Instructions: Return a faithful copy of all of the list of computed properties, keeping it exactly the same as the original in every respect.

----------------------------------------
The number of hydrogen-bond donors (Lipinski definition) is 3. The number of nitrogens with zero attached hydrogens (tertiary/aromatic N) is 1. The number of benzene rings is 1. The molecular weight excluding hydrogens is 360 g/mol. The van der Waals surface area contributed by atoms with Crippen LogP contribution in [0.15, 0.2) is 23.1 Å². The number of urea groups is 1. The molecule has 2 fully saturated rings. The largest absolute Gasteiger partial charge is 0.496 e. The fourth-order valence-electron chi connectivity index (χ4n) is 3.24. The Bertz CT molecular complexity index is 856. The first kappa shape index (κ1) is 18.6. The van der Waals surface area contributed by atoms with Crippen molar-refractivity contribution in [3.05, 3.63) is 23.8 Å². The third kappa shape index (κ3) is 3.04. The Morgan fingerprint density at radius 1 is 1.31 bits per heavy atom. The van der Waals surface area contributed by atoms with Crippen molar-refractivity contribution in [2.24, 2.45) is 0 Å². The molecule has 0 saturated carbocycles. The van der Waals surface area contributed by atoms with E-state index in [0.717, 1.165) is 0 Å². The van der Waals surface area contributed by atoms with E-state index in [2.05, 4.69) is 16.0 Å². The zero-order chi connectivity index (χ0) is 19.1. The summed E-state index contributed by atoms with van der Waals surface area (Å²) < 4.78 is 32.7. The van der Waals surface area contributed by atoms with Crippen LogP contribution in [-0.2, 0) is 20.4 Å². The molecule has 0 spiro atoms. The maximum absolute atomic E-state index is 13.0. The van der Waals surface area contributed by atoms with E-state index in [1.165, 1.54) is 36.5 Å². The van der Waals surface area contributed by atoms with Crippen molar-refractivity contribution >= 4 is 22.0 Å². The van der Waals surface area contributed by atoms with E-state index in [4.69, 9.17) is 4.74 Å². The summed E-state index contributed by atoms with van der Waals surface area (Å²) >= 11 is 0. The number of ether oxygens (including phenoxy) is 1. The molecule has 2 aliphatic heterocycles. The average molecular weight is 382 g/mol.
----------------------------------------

The number of hydrogen-bond donors (Lipinski definition) is 3. The number of nitrogens with zero attached hydrogens (tertiary/aromatic N) is 1. The number of benzene rings is 1. The molecular weight excluding hydrogens is 360 g/mol. The van der Waals surface area contributed by atoms with Crippen LogP contribution in [0.15, 0.2) is 23.1 Å². The number of urea groups is 1. The molecule has 2 fully saturated rings. The largest absolute Gasteiger partial charge is 0.496 e. The fourth-order valence-electron chi connectivity index (χ4n) is 3.24. The Bertz CT molecular complexity index is 856. The first kappa shape index (κ1) is 18.6. The van der Waals surface area contributed by atoms with Crippen molar-refractivity contribution in [3.05, 3.63) is 23.8 Å². The third kappa shape index (κ3) is 3.04. The Morgan fingerprint density at radius 1 is 1.31 bits per heavy atom. The van der Waals surface area contributed by atoms with Crippen molar-refractivity contribution in [2.24, 2.45) is 0 Å². The molecule has 0 saturated carbocycles. The van der Waals surface area contributed by atoms with E-state index in [0.717, 1.165) is 0 Å². The van der Waals surface area contributed by atoms with E-state index in [2.05, 4.69) is 16.0 Å². The zero-order chi connectivity index (χ0) is 19.1. The summed E-state index contributed by atoms with van der Waals surface area (Å²) < 4.78 is 32.7. The van der Waals surface area contributed by atoms with Crippen LogP contribution in [-0.2, 0) is 20.4 Å². The molecule has 0 spiro atoms. The maximum absolute atomic E-state index is 13.0. The van der Waals surface area contributed by atoms with E-state index in [1.165, 1.54) is 36.5 Å². The van der Waals surface area contributed by atoms with Crippen molar-refractivity contribution >= 4 is 22.0 Å². The van der Waals surface area contributed by atoms with E-state index in [4.69, 9.17) is 4.74 Å². The summed E-state index contributed by atoms with van der Waals surface area (Å²) >= 11 is 0. The number of ether oxygens (including phenoxy) is 1. The molecule has 2 aliphatic heterocycles. The average molecular weight is 382 g/mol.